It was mid-winter 1935 that I turned my back on the opportunity to become a great actor.I was just a few weeks away from being 12 when selected above all others to play John Peerybingle in The Cricket on the Hearth, the great Christmas story written by Charles Dickens – and for years far more popular and highly acclaimed than his Christmas Carol and the salvation of Ebenezer Scrooge.
Dickens, always prolific, wrote five Christmas stories: The Carol in 1843, The Chimes in ’44, The Cricket in ’45, The Battle of Life in ’46 and The Haunted Man in ’47. The Cricket was the best-selling of all five with early sales double those of the first two. Only the one appears to be remembered these days, and that courtesy of the brilliance of British film makers and actor Alastair Sim’s incredible Scrooge.
I was personally selected for my role by English teacher John Francis Bacon – better known to the student body as “Flitch” – a man of obvious perception and, as his Christian names suggest, from a literature loving family. He was not, as some irreverent friends suggest when noting my advanced years, the original John Francis Bacon of the 1500s.
It was years before I learned why Mr. Bacon selected me from a throng of other dirty faced would-be Thespians. The script called for someone who could portray “a carrier, a lumbering, slow, honest man.” Courtesy of my grandfather’s training, I could harness a horse to a cart and could handle a pony and trap, so I qualified as a “carrier”. And, my mother always said of me, usually with a sigh: “He’s a good lad, but clumsy” which I suppose is a mother’s way of saying I “lumbered.” As for “slow”, well, chores certainly had a braking effect on me although I was pretty fast when it came to games and pleasure. And I was honest – except for apples swiped from the Vicar’s orchard, which we called “scrumping” because we knew stealing was dishonest; and the occasional cigarette lifted from my Uncle George’s open pack for smoking in the dark of a Saturday afternoon movie. I can’t remember how I justified snitching an uncle’s “fags” but I’m sure my 11-year-old reasoning was sound.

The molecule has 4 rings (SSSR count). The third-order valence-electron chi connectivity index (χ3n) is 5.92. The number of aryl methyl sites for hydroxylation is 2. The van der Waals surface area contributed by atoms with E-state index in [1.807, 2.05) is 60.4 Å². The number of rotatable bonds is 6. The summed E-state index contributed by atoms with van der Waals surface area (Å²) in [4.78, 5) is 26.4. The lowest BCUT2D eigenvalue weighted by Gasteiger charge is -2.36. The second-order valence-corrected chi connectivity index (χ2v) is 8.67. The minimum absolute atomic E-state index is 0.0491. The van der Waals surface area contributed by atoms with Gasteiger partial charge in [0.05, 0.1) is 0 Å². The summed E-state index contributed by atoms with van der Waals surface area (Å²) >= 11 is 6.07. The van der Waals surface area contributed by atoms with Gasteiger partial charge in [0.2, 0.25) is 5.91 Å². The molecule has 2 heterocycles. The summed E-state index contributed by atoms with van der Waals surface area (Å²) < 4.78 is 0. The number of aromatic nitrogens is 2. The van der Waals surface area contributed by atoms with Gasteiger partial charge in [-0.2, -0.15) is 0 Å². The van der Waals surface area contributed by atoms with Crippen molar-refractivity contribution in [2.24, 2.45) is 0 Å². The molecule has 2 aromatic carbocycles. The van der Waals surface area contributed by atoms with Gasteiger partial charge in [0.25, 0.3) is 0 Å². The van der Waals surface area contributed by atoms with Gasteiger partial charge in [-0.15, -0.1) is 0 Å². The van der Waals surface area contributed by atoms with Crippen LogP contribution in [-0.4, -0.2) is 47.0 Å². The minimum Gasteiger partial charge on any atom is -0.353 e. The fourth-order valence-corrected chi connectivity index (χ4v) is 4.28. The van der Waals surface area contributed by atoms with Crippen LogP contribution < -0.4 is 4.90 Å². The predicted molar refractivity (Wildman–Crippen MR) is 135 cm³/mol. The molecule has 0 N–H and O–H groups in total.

Anyway, there I was; John Peerybingle type-cast perfectly and hoping that Marjorie Barnett would get the nod as Mary Peerybingle. She was a few months younger but that’s what the script called for – a “much younger woman” – for John’s wife. She, for reasons known only to Dickens, is referred to as “Dot” throughout the story and was suspected at one time of being over amorous with the lodger Edward Plummer.
I was rooting for Marjorie because she was extremely good looking – and her parents ran a pie and pastry shop on Abbey Street. What better dreams could an 11-year old have just before Christmas?
The plot of The Cricket was typical of Dickens. John and his young wife Mary (Dot) are supposed to be of modest means but have a live-in nursemaid for their baby. The nursemaid (a “great clumsy girl” is called for) has the gorgeous name of Tilly Slowboy. The nine-member cast is rounded out with an old toymaker, Caleb Plummer, who is bullied and treated with contempt by his employer (known only as Tackleton); Bertha Plummer, Caleb’s blind daughter; a friend of the family May Fielding and her irritating mother; and the lodger who at play’s end turns out to be Caleb’s son, long presumed lost or dead in South America.
Ah, and one other character, never seen but playing the title role – the Cricket. The Cricket chirps advice from the hearth and at one tearful point (there are many) assures John that Dot isn’t having it off with lodger Edward, who is really in love with May Fielding whom the evil Tackleton is determined to marry.
As in the Carol, Dickens uses dreams and disembodied voices to enhance his plot. I could hardly wait to see how John Francis let me handle Peerybingle “as he soberly and thoughtfully puffed at his old pipe, and as the Dutch clock ticked, and as the red fire gleamed, and as the Cricket chirped; that Genius of his Hearth and home (for such the Cricket was) came out, in fairy shape, into the room, and shaped many forms of Home about him….”
As in all Dicken’s stories, whatever the tragedy in the body of the tale, truth and justice eventually prevail. In The Cricket, Tackleton is turned from darkness to light by the Christmas spirit and graciously allows May to marry Edward; there’s a strong hint that Caleb’s blind daughter gets her sight back; and John and Dot, all suspicions allayed, rejoice in each other’s arms.
I was looking forward to that – but it never happened. At third rehearsal I was cut. Couldn’t remember my lines. John Francis said he was sorry and told me why I’d been hand-picked for the role. “I had hoped,” he said “you would be as good in the role as your brother Tom who was so wonderful as Peerybingle three years ago.” Upstaged by my big and talented brother.
And that’s how stage and screen lost a star extinguished before his first strut on Manor Park School stage. But there it was. Opportunity knocked and I didn’t – couldn’t – open the door. But as another Christmas season slides into the past and another New Year pops up on the calendar, I can still gaze into a glowing fire and listen for a Cricket on the Hearth to tell me what might have been – and maybe what happened to Marjorie Barnett whom I coveted almost, but not quite as much as, her parents’ jam tarts and mince pies.
(And thank you to the many friends and readers who remembered my 94th birthday and wished me well. May you all have a Peerybingle future.)